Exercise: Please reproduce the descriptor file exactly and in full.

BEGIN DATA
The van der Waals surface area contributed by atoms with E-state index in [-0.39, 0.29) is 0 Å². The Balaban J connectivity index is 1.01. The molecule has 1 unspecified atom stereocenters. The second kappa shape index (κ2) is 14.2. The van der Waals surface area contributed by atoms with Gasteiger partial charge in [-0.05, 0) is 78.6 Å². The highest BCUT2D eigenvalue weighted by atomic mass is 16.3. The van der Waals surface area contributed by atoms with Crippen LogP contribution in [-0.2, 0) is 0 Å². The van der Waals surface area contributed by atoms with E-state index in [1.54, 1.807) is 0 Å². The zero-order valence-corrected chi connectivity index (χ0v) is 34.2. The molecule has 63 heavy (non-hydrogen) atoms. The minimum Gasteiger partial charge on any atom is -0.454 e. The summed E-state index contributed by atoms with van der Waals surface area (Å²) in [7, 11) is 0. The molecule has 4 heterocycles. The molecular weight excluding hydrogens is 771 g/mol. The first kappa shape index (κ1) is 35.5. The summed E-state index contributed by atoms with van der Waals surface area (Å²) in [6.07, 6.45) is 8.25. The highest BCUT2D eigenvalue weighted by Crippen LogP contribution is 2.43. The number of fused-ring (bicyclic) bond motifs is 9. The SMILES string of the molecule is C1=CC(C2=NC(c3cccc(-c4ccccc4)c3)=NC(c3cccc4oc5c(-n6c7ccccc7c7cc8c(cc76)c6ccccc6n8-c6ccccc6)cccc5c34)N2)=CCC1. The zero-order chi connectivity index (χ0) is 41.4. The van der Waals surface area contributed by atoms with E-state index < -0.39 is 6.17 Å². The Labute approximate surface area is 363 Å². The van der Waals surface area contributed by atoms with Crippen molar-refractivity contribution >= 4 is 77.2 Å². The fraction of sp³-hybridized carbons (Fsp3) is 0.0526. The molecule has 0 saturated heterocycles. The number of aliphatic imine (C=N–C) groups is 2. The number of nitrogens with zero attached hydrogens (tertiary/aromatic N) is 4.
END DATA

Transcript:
The van der Waals surface area contributed by atoms with E-state index in [-0.39, 0.29) is 0 Å². The Balaban J connectivity index is 1.01. The molecule has 1 unspecified atom stereocenters. The second kappa shape index (κ2) is 14.2. The van der Waals surface area contributed by atoms with Gasteiger partial charge in [-0.05, 0) is 78.6 Å². The highest BCUT2D eigenvalue weighted by atomic mass is 16.3. The van der Waals surface area contributed by atoms with Crippen LogP contribution in [-0.2, 0) is 0 Å². The van der Waals surface area contributed by atoms with E-state index in [1.54, 1.807) is 0 Å². The zero-order valence-corrected chi connectivity index (χ0v) is 34.2. The molecule has 63 heavy (non-hydrogen) atoms. The minimum Gasteiger partial charge on any atom is -0.454 e. The summed E-state index contributed by atoms with van der Waals surface area (Å²) in [7, 11) is 0. The molecule has 4 heterocycles. The molecular weight excluding hydrogens is 771 g/mol. The first kappa shape index (κ1) is 35.5. The summed E-state index contributed by atoms with van der Waals surface area (Å²) in [6.07, 6.45) is 8.25. The highest BCUT2D eigenvalue weighted by Crippen LogP contribution is 2.43. The number of fused-ring (bicyclic) bond motifs is 9. The SMILES string of the molecule is C1=CC(C2=NC(c3cccc(-c4ccccc4)c3)=NC(c3cccc4oc5c(-n6c7ccccc7c7cc8c(cc76)c6ccccc6n8-c6ccccc6)cccc5c34)N2)=CCC1. The zero-order chi connectivity index (χ0) is 41.4. The van der Waals surface area contributed by atoms with E-state index < -0.39 is 6.17 Å². The Labute approximate surface area is 363 Å². The van der Waals surface area contributed by atoms with Crippen molar-refractivity contribution >= 4 is 77.2 Å². The fraction of sp³-hybridized carbons (Fsp3) is 0.0526. The molecule has 0 saturated heterocycles. The number of aliphatic imine (C=N–C) groups is 2. The number of nitrogens with zero attached hydrogens (tertiary/aromatic N) is 4.